This thesis is based on the young women who live in the Casa de Proteccio'n a la Joven in
Oaxaca Mexico. The goal of the Casa de Proteccio'n is to strengthen the women's cultural
identity so that they will have the skills to participate in new economic, political and social
processes without sacrificing their ethnic identities. The hope is that upon completion of their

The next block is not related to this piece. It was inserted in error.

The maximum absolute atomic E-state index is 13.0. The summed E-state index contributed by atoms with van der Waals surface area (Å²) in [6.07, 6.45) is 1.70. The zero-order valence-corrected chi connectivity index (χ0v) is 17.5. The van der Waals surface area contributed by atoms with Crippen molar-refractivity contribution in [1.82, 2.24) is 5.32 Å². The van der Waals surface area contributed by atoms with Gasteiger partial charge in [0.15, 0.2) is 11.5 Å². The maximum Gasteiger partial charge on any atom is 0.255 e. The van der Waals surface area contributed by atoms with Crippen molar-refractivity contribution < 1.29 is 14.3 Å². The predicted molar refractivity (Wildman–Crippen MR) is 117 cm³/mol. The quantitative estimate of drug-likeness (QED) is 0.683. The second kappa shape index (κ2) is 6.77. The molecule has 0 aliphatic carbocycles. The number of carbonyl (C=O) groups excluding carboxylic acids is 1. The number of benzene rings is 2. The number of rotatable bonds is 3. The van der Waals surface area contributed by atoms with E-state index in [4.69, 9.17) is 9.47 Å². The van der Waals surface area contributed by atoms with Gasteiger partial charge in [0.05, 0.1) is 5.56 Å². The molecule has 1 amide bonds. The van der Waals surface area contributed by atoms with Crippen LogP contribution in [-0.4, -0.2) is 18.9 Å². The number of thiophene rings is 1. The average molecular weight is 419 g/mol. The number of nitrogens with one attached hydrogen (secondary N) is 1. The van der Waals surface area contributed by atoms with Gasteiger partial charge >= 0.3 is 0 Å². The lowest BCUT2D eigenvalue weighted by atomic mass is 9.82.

education they will return home to contribute to the needs of their communities. The purpose of this thesis is to show how higher migration rates, changes in women's roles and increased need for an educated female population in rural communities in Oaxaca have impacted the women of the Casa de Proteccibn in five aspects of their lives: community life, gender roles and equality, indigenous culture, migration and their hopes for the future. My hypothesis is that as a result of the changes in rural Mexico over the past fifty years and the opportunity the young women have to live in the home, they have developed an identity that will allow them to deal with the demands of Mexico's economy without sacrificing their ethnic identity. To test the validity of this hypothesis I reviewed pertinent literature and conducted interviews with four of the women in the home. I found that the women of the Casa de Proteccio'n are successfully incorporating the demands of modern Mexico into their personal world-views without sacrificing their pride in their cultures and communities. In addition, due to their unique situation as educated indigenous or campesilza women, the women of the Casa de Proteccidn could serve as a crucial, missing link between rural Oaxaca and modern Mexico.